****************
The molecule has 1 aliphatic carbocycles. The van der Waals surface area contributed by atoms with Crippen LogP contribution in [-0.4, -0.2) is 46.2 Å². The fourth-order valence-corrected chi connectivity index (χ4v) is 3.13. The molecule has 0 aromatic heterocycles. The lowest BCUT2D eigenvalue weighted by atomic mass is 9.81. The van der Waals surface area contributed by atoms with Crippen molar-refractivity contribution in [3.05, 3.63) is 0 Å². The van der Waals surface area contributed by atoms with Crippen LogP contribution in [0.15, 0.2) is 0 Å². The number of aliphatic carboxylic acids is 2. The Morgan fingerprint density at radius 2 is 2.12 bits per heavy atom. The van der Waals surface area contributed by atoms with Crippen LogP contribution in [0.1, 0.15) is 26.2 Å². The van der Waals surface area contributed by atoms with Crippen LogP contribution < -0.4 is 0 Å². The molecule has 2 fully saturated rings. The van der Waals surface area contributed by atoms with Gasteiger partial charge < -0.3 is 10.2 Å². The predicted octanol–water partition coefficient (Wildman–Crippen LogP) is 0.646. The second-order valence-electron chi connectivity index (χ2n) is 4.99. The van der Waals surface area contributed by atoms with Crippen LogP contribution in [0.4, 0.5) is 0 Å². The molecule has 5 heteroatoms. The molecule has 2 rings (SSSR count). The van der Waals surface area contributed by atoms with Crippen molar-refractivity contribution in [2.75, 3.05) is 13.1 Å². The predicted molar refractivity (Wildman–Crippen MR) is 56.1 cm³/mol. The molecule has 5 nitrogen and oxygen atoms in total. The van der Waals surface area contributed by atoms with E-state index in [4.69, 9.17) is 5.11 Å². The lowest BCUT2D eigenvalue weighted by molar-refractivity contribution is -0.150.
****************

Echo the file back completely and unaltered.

The molecule has 1 aliphatic carbocycles. The van der Waals surface area contributed by atoms with Crippen LogP contribution in [-0.4, -0.2) is 46.2 Å². The fourth-order valence-corrected chi connectivity index (χ4v) is 3.13. The molecule has 0 aromatic heterocycles. The lowest BCUT2D eigenvalue weighted by atomic mass is 9.81. The van der Waals surface area contributed by atoms with Crippen molar-refractivity contribution in [3.05, 3.63) is 0 Å². The van der Waals surface area contributed by atoms with Crippen LogP contribution in [0.15, 0.2) is 0 Å². The number of aliphatic carboxylic acids is 2. The Morgan fingerprint density at radius 2 is 2.12 bits per heavy atom. The van der Waals surface area contributed by atoms with Crippen LogP contribution in [0.1, 0.15) is 26.2 Å². The van der Waals surface area contributed by atoms with Crippen LogP contribution < -0.4 is 0 Å². The molecule has 2 fully saturated rings. The van der Waals surface area contributed by atoms with Gasteiger partial charge < -0.3 is 10.2 Å². The predicted octanol–water partition coefficient (Wildman–Crippen LogP) is 0.646. The second-order valence-electron chi connectivity index (χ2n) is 4.99. The van der Waals surface area contributed by atoms with Crippen LogP contribution in [0.4, 0.5) is 0 Å². The molecule has 5 heteroatoms. The molecule has 2 rings (SSSR count). The van der Waals surface area contributed by atoms with Crippen molar-refractivity contribution in [2.75, 3.05) is 13.1 Å². The predicted molar refractivity (Wildman–Crippen MR) is 56.1 cm³/mol. The molecule has 5 nitrogen and oxygen atoms in total. The van der Waals surface area contributed by atoms with E-state index in [4.69, 9.17) is 5.11 Å². The lowest BCUT2D eigenvalue weighted by molar-refractivity contribution is -0.150.